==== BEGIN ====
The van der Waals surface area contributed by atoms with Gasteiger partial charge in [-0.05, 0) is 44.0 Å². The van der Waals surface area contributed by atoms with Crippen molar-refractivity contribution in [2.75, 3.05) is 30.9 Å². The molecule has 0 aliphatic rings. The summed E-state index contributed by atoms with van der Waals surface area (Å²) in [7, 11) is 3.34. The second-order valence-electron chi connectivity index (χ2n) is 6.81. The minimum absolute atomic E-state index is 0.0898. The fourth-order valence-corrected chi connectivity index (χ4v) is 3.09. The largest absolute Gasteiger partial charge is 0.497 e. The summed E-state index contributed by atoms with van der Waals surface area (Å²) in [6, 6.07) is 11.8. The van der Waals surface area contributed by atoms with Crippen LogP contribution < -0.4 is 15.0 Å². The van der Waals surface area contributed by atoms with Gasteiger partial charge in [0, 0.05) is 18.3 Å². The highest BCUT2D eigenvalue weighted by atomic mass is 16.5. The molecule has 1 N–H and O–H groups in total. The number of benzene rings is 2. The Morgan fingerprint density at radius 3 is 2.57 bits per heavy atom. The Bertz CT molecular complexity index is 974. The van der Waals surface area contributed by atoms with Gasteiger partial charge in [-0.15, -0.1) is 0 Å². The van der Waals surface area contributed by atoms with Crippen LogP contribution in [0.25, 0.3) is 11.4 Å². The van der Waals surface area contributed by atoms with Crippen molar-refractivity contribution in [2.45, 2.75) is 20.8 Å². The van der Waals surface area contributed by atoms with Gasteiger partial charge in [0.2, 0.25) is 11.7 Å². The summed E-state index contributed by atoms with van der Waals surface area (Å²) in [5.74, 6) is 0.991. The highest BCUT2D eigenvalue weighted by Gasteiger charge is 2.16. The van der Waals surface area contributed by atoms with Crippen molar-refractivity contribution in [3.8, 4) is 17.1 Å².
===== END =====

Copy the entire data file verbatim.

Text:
The van der Waals surface area contributed by atoms with Gasteiger partial charge in [-0.05, 0) is 44.0 Å². The van der Waals surface area contributed by atoms with Crippen molar-refractivity contribution in [2.75, 3.05) is 30.9 Å². The molecule has 0 aliphatic rings. The summed E-state index contributed by atoms with van der Waals surface area (Å²) in [7, 11) is 3.34. The second-order valence-electron chi connectivity index (χ2n) is 6.81. The minimum absolute atomic E-state index is 0.0898. The fourth-order valence-corrected chi connectivity index (χ4v) is 3.09. The largest absolute Gasteiger partial charge is 0.497 e. The summed E-state index contributed by atoms with van der Waals surface area (Å²) in [6, 6.07) is 11.8. The van der Waals surface area contributed by atoms with Crippen LogP contribution < -0.4 is 15.0 Å². The van der Waals surface area contributed by atoms with Gasteiger partial charge in [0, 0.05) is 18.3 Å². The highest BCUT2D eigenvalue weighted by atomic mass is 16.5. The molecule has 1 N–H and O–H groups in total. The number of benzene rings is 2. The Morgan fingerprint density at radius 3 is 2.57 bits per heavy atom. The Bertz CT molecular complexity index is 974. The van der Waals surface area contributed by atoms with Gasteiger partial charge in [-0.15, -0.1) is 0 Å². The van der Waals surface area contributed by atoms with Crippen LogP contribution in [0.25, 0.3) is 11.4 Å². The van der Waals surface area contributed by atoms with Crippen molar-refractivity contribution in [2.45, 2.75) is 20.8 Å². The van der Waals surface area contributed by atoms with Gasteiger partial charge in [0.2, 0.25) is 11.7 Å². The summed E-state index contributed by atoms with van der Waals surface area (Å²) in [5.74, 6) is 0.991. The highest BCUT2D eigenvalue weighted by Gasteiger charge is 2.16. The van der Waals surface area contributed by atoms with Crippen molar-refractivity contribution in [3.8, 4) is 17.1 Å².